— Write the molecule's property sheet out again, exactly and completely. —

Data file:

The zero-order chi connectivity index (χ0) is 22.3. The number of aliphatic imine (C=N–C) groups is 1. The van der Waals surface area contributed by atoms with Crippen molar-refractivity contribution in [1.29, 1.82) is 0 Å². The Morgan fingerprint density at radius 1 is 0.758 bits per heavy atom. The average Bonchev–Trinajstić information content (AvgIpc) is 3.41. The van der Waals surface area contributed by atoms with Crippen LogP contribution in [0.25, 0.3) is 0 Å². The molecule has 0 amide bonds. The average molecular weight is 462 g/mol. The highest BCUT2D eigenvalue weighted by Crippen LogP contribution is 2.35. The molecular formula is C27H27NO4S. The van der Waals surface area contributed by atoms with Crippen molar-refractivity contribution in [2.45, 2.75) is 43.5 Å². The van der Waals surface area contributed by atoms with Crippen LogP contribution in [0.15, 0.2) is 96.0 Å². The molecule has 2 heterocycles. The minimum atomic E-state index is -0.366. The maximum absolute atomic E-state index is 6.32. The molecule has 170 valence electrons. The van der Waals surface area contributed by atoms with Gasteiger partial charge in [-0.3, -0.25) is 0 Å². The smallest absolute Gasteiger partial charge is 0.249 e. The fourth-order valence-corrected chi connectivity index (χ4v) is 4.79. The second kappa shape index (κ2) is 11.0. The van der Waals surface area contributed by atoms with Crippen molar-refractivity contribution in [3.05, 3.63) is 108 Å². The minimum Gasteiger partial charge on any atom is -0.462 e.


The zero-order chi connectivity index (χ0) is 22.3. The number of aliphatic imine (C=N–C) groups is 1. The van der Waals surface area contributed by atoms with Crippen molar-refractivity contribution in [1.29, 1.82) is 0 Å². The Morgan fingerprint density at radius 1 is 0.758 bits per heavy atom. The average Bonchev–Trinajstić information content (AvgIpc) is 3.41. The van der Waals surface area contributed by atoms with Crippen LogP contribution in [0.25, 0.3) is 0 Å². The molecule has 0 amide bonds. The average molecular weight is 462 g/mol. The highest BCUT2D eigenvalue weighted by Crippen LogP contribution is 2.35. The molecular formula is C27H27NO4S. The van der Waals surface area contributed by atoms with Crippen molar-refractivity contribution in [2.45, 2.75) is 43.5 Å². The van der Waals surface area contributed by atoms with Crippen LogP contribution in [0.15, 0.2) is 96.0 Å². The molecule has 2 heterocycles. The minimum atomic E-state index is -0.366. The maximum absolute atomic E-state index is 6.32. The molecule has 170 valence electrons. The van der Waals surface area contributed by atoms with Gasteiger partial charge in [-0.3, -0.25) is 0 Å². The smallest absolute Gasteiger partial charge is 0.249 e. The fourth-order valence-corrected chi connectivity index (χ4v) is 4.79. The second kappa shape index (κ2) is 11.0. The van der Waals surface area contributed by atoms with Crippen molar-refractivity contribution in [3.05, 3.63) is 108 Å². The minimum Gasteiger partial charge on any atom is -0.462 e.